The knock comes at 3:45 a.m. I lay still under my mosquito net, trying not to lose the images from my dreams, letting them sink into me so I can carry them through the starlight to the village elder.
I hear my companions rustling awake. But still I linger, as not one but three dreams are remembered. Afraid I have let too much time pass, I roll out from under the mosquito net and pull on my muddy pants and long-sleeved shirt in the darkness. Unwilling to turn on my headlamp and break the spell, I shake them first to unloose any creatures who might have decided to make a home there.
The other journeyers have already gathered on the porch and are pulling on knee-high rubber boots for our walk through the rainforest. In respect for this ancient Achuar ceremony of dream sharing, we have been instructed to remain silent. But my desire to talk, utter even a single word that is not absolutely essential, is non-existent.
The group heads off down the slippery path, some lighting their way with flashlights. I hesitate, hold back, wanting my feet to find their way unaided by anything but the starlight reflected on the waxy leaves growing alongside the trail. We pass the silhouette of a hut in the darkness, then another and another as we enter the village, then turn and head toward the glow of a quiet fire under a large thatch-roofed, open-air shelter.
We bend slightly to pass under the fringe of thatch, find seats along a circle of benches. The elder’s extended family has already gathered, men on the benches, women and children sitting on the earth behind. Two of the benches are actually thick logs, and the corner where they meet is where the fire burns, slowly consuming the wood upon which the men sit.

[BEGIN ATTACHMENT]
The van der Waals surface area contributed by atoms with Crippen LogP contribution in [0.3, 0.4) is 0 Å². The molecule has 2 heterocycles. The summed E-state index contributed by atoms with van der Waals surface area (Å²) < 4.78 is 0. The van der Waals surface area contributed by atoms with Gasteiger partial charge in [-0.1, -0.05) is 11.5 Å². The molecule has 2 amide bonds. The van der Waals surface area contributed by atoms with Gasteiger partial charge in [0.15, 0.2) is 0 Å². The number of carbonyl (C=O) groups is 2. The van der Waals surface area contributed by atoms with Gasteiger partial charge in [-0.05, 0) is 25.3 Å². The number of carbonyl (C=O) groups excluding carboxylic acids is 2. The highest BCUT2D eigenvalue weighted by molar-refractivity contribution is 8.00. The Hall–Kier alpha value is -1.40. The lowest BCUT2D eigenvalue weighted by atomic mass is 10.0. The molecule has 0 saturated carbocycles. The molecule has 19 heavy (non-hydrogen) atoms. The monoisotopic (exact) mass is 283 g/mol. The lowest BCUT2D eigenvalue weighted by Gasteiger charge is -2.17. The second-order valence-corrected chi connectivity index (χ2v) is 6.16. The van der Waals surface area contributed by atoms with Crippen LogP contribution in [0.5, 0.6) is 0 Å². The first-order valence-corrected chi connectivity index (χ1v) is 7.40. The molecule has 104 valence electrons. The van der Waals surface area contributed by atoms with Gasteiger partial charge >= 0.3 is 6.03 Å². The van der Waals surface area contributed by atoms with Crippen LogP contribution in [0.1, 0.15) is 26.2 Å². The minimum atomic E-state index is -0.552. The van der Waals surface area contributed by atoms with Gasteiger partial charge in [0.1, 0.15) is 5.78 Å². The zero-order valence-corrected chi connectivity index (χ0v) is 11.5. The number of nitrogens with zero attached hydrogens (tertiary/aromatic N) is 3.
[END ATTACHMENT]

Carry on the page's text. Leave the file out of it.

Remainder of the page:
The embers gild the faces of the men, a baby sings softly in the shadows, the wind wanders through the trees on the edges of the clearing. Everything feels completely, utterly right. Just as it should be, just as it has always been, and, if the Achuar can defend their territory from oil drilling, as it always will be.
Our interpreter thanks the elder in Achuar, then explains the ceremony to us in English. One of the women places a huge iron pot in the center and passes us halves of gourds to use as cups. It is guayusa, a tea made of the leaves of a holly tree, high in caffeine and said to aid in the remembrance and interpretation of dreams. Each of us dips our cup and drinks. It is warm and soothing. We are encouraged to drink as much as we are able then go to the edge of the clearing and purge it back up, if our stomachs allow. Purging is part of the process, removing bad energy and clearing the mind.
When all have drunk their fill and returned to their seats, a silence settles. Did anyone dream last night? our interpreter asks.
Before falling asleep the night before, afraid that I would not have anything to offer in the ceremony, I asked Dream Maker to send me a dream. Before the journey, I never would have considered being able to ask for a dream, never would have thought there was such an entity as a dream-maker. But the weeks have been spent with tribes who live in intimate communication with the world of spirit. I have witnessed rituals and participated in ceremonies. I have been washed by a sacred waterfall, and tutored by a wisdom tree. I have looked into the eyes of a shaman. Asking the spirits for the little favor of a dream seems, by now, perfectly ordinary.
One by one, each of us recounts our dream. When it is my turn, I listen as my words are translated from English into Spanish then into Achuar for the elder. When my dreams are spoken in Achuar, a murmur passes through the shelter, and I feel my heart jump in anticipation of what is to come.
What, indeed, would an Achuar elder, unfamiliar with Greek mythology, make of a Minotaur? The elder ponders, asks a question or two, consults with the men sitting alongside him on the smoldering logs. When the interpretation of my dreams comes out of the fog of translations back into English for my anxious ears, they have been transformed into sacred instructions for my lifetime, showing me my place in the family of things.
Slowly the light rises, dispelling the enchantment. The rustling I had heard behind me turns out to be a macaw preening itself, the singing baby is sitting on his sister’s lap. The face of the elder no longer glows red from the embers, but shines gold as he steps out of the shelter into the dawn.
Despite the daylight, my face is shadowed by contemplation as I head back down the muddy path toward breakfast, taking my first steps guided by the gifts I had been given in the darkness.